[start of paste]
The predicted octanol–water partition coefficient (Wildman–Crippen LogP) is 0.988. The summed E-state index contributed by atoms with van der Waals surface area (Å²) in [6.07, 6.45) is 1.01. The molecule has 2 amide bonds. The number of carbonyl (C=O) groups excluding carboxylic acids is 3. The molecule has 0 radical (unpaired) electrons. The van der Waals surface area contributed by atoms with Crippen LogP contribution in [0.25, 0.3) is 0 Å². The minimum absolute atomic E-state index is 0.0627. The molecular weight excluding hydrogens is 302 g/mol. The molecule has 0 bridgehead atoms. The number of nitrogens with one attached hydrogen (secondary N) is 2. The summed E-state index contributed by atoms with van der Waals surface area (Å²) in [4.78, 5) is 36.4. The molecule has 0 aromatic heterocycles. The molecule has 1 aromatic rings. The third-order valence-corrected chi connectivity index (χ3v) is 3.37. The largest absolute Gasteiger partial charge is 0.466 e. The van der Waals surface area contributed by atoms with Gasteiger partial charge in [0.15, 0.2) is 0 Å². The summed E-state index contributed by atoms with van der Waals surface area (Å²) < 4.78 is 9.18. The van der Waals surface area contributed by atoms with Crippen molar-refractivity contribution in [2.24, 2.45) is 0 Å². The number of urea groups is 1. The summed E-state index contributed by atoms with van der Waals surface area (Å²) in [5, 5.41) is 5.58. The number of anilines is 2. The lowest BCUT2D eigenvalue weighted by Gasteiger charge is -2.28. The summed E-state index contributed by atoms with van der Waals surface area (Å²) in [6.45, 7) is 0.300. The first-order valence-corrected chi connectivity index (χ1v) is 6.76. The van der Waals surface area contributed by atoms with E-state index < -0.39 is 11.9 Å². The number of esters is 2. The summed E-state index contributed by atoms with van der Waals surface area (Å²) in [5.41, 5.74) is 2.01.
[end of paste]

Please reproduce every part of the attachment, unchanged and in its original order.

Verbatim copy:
The predicted octanol–water partition coefficient (Wildman–Crippen LogP) is 0.988. The summed E-state index contributed by atoms with van der Waals surface area (Å²) in [6.07, 6.45) is 1.01. The molecule has 2 amide bonds. The number of carbonyl (C=O) groups excluding carboxylic acids is 3. The molecule has 0 radical (unpaired) electrons. The van der Waals surface area contributed by atoms with Crippen LogP contribution in [0.25, 0.3) is 0 Å². The minimum absolute atomic E-state index is 0.0627. The molecular weight excluding hydrogens is 302 g/mol. The molecule has 0 bridgehead atoms. The number of nitrogens with one attached hydrogen (secondary N) is 2. The summed E-state index contributed by atoms with van der Waals surface area (Å²) in [4.78, 5) is 36.4. The molecule has 0 aromatic heterocycles. The molecule has 1 aromatic rings. The third-order valence-corrected chi connectivity index (χ3v) is 3.37. The largest absolute Gasteiger partial charge is 0.466 e. The van der Waals surface area contributed by atoms with Gasteiger partial charge in [0.15, 0.2) is 0 Å². The summed E-state index contributed by atoms with van der Waals surface area (Å²) < 4.78 is 9.18. The van der Waals surface area contributed by atoms with Crippen molar-refractivity contribution in [2.24, 2.45) is 0 Å². The number of urea groups is 1. The summed E-state index contributed by atoms with van der Waals surface area (Å²) in [5, 5.41) is 5.58. The number of anilines is 2. The lowest BCUT2D eigenvalue weighted by Gasteiger charge is -2.28. The summed E-state index contributed by atoms with van der Waals surface area (Å²) in [6.45, 7) is 0.300. The first-order valence-corrected chi connectivity index (χ1v) is 6.76. The van der Waals surface area contributed by atoms with E-state index < -0.39 is 11.9 Å². The number of esters is 2. The summed E-state index contributed by atoms with van der Waals surface area (Å²) in [5.41, 5.74) is 2.01.